President's Cup computer vs computer match

6/5/2007 – It starts tomorrow, together with the finals of the Candidates Matches in Elista. The "Ultimate Computer Challenge", sponsored by FIDE President Kirsan Ilyumzhinov, pits the reigning computer world champion Deep Junior against Deep Fritz, which beat world champion Vladimir Kramnik in 2006. To get in the mood for the machine match here is an article in the Washington Post.

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We've Made Our Match

Washington Post article by William Saletan

"Ten years ago this week, a computer beat the world chess champion in a six-game match," writes William Saletan. "Since then, human champs have played three more matches against machines, scoring two draws and a loss. Grandmasters are being crushed. The era of human dominance is over."

But wasn't chess supposed to be a bastion of human ingenuity, an art machines would never conquer? Now they're conquering it. And the smarter they get, the more threatened we feel. But we don't need to be afraid, the author fells. "We, too, are getting smarter, and computers are a big reason why. They're not our enemies. They're our offspring – our creations, helpers and challengers."

The article goes on to discuss how computers keep winning while humans keep whining. Humans thought they were smarter than computers because they could choose a goal and figure out how to get there, and because computers had to think through every possible move, whereas humans could recognize crucial patterns and focus on the moves that mattered. This, it turns out, is not enough to maintain supremacy in chess.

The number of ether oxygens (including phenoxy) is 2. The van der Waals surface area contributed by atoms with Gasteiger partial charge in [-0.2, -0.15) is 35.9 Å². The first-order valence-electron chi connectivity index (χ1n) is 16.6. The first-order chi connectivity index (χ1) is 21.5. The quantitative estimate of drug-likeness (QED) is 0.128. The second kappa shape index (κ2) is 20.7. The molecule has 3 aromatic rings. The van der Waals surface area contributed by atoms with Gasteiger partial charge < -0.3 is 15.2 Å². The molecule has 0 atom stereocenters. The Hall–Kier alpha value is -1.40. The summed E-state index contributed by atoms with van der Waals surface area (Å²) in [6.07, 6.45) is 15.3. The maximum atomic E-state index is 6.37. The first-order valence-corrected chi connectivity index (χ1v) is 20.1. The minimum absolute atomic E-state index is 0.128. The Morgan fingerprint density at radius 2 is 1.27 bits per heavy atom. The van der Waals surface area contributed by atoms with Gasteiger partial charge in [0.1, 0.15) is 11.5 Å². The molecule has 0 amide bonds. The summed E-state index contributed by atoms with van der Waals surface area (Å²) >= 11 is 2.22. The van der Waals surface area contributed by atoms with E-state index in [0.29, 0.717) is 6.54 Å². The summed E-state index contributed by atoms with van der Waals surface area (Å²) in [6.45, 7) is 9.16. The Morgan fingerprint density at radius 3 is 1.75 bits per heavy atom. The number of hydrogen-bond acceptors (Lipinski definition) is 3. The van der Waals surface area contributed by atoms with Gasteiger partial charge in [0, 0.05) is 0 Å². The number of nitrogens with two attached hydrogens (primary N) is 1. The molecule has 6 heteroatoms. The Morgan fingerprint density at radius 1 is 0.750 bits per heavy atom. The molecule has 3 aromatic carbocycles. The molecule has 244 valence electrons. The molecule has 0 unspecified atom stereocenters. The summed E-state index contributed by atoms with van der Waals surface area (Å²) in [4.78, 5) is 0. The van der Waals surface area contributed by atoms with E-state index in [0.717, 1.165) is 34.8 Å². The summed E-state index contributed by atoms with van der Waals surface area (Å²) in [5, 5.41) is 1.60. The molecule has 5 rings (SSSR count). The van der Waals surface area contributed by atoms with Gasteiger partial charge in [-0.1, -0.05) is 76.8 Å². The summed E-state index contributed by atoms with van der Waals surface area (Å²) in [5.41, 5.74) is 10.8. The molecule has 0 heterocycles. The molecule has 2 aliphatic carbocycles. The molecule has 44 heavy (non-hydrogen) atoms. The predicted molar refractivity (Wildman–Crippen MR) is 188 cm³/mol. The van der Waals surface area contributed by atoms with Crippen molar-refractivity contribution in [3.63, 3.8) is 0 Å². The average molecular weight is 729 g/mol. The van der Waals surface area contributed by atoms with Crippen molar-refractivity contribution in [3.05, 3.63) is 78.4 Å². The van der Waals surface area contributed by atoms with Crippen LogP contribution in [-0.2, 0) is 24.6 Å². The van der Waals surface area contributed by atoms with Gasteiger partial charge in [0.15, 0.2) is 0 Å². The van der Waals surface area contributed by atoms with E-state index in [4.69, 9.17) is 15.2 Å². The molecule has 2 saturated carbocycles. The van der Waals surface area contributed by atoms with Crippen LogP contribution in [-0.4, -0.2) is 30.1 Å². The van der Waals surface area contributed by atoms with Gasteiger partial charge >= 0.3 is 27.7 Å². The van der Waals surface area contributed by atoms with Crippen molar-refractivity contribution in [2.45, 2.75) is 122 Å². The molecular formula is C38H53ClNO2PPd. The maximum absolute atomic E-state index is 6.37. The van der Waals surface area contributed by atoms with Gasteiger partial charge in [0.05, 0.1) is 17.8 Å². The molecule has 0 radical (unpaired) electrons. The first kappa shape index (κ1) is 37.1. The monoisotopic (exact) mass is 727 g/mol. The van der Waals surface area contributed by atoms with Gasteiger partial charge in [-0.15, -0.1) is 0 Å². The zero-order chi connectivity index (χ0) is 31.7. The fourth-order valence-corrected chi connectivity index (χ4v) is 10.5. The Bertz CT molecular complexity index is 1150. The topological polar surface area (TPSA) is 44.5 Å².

Human players tried to ward off the inevitable by developing special techniques or anti-computer chess, hunkering down in impregnable defenses, plotting long-term attacks, leaving irrelevant pieces in danger to absorb the machines' attention. But programmers added a third layer: anti-anti-computer chess. They taught machines to force the wide-open bloodbaths at which computers excel. In 2003, Deep Junior flummoxed Kasparov with a kamikaze attack unprecedented in computer annals. Last year, when Kramnik forced Deep Fritz off its opening script, the program invented a new variation and went on to win the game.

"The remarkable thing about us isn't our supremacy over computers," the author says, "It's our interaction with them. Yes, chess programs have been getting smarter. But they didn't do that on their own. Humans design the hardware and write the code. Grandmasters test and refine it. The machines get smarter because the code gets subtler because the programmers get wiser."


The President's Cup Ultimate Computer Chess Challenge

The event, which is sponsored by FIDE and Kalmyk President Kirsan Ilyumzhinov, takes place from June 6th to June 12th in the Goverment House, Elista, Republic of Kalmykia. This is the venue of the Candidates Matches for the (human) World Championship. The computer games will be played on the same stage, starting at 10:00 a.m. local time during the final stages of the Candidates.

May 2007   June 2007
S M T W T F S S M T W T F S
    1 2 3 4 5           1 2
6 7 8 9 10 11 12 3 4 5 6 7 8 9
13 14 15 16 17 18 19 10 11 12 13 14 15 16
20 21 22 23 24 25 26 17 18 19 20 21 22 23
27 28 29 30 31     24 25 26 27 28 29 30
   May 26 – June 14  FIDE Candidates Tournaments 2007, Elista, Kalmykia
   June 6 – June 12  President’s Cup Computer vs. Computer

The opponents are the reigning computer chess world champion Deep Junior and the winner of the 2006 match against the human world champion Vladimir Kramnik, Deep Fritz. The rate of play for the computer match is Rapid Chess 75 min for the game + 10 sec per move. Arbiter is IM David Levy, President of the ICGA (International Computer Games Association). The prize fund is US $100,000 ($60,000 to the winner, $40,000 to the loser).

Schedule

Wednesday   June 6th Game 1 10:00 a.m
Thursday June 7th Game 2 10:00 a.m
Friday June 8th Game 3 10:00 a.m
Saturday June 9th Game 4 10:00 a.m
Sunday June 10th Game 5 10:00 a.m
Monday June 11th   Game 6 10:00 a.m
Tuesday June 12th Tiebreak (if required)   10:00 a.m
Note that 10:00 a.m. local time is 8 a.m. Central European time and 2 a.m. New York

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